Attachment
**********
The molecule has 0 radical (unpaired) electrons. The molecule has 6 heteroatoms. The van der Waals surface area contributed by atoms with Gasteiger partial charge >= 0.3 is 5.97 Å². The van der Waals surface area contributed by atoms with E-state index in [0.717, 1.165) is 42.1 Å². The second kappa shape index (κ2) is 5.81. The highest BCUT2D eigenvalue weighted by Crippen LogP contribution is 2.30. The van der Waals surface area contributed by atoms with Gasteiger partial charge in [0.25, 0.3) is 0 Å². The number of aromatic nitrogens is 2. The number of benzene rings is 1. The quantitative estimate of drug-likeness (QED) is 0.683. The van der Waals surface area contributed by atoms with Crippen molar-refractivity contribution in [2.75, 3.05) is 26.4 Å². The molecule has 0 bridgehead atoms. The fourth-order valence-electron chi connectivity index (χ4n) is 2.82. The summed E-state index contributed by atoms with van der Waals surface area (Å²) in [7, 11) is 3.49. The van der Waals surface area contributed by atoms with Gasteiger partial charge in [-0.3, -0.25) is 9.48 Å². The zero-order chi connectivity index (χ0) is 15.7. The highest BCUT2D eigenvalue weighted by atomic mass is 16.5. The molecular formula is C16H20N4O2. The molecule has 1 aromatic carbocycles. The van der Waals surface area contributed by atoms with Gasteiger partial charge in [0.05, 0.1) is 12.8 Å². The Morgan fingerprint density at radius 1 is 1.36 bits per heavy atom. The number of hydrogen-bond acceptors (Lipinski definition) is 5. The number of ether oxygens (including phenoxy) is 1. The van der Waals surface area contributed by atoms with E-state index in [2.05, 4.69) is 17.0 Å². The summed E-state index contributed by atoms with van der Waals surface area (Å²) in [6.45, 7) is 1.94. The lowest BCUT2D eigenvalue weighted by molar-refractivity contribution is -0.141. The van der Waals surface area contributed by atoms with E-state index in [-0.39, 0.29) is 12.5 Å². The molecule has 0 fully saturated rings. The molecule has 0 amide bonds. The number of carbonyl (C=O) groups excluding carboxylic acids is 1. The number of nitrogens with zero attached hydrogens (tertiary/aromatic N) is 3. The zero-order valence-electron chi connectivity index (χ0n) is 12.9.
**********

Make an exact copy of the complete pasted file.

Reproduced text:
The molecule has 0 radical (unpaired) electrons. The molecule has 6 heteroatoms. The van der Waals surface area contributed by atoms with Gasteiger partial charge >= 0.3 is 5.97 Å². The van der Waals surface area contributed by atoms with E-state index in [0.717, 1.165) is 42.1 Å². The second kappa shape index (κ2) is 5.81. The highest BCUT2D eigenvalue weighted by Crippen LogP contribution is 2.30. The van der Waals surface area contributed by atoms with Gasteiger partial charge in [0.25, 0.3) is 0 Å². The number of aromatic nitrogens is 2. The number of benzene rings is 1. The quantitative estimate of drug-likeness (QED) is 0.683. The van der Waals surface area contributed by atoms with Crippen molar-refractivity contribution in [2.75, 3.05) is 26.4 Å². The molecule has 0 bridgehead atoms. The fourth-order valence-electron chi connectivity index (χ4n) is 2.82. The summed E-state index contributed by atoms with van der Waals surface area (Å²) in [7, 11) is 3.49. The van der Waals surface area contributed by atoms with Gasteiger partial charge in [-0.3, -0.25) is 9.48 Å². The zero-order chi connectivity index (χ0) is 15.7. The highest BCUT2D eigenvalue weighted by atomic mass is 16.5. The molecular formula is C16H20N4O2. The molecule has 1 aromatic carbocycles. The van der Waals surface area contributed by atoms with Gasteiger partial charge in [0.05, 0.1) is 12.8 Å². The Morgan fingerprint density at radius 1 is 1.36 bits per heavy atom. The number of hydrogen-bond acceptors (Lipinski definition) is 5. The number of ether oxygens (including phenoxy) is 1. The van der Waals surface area contributed by atoms with E-state index in [2.05, 4.69) is 17.0 Å². The summed E-state index contributed by atoms with van der Waals surface area (Å²) in [6.45, 7) is 1.94. The lowest BCUT2D eigenvalue weighted by molar-refractivity contribution is -0.141. The van der Waals surface area contributed by atoms with E-state index in [-0.39, 0.29) is 12.5 Å². The molecule has 0 fully saturated rings. The molecule has 0 amide bonds. The number of carbonyl (C=O) groups excluding carboxylic acids is 1. The number of nitrogens with zero attached hydrogens (tertiary/aromatic N) is 3. The zero-order valence-electron chi connectivity index (χ0n) is 12.9.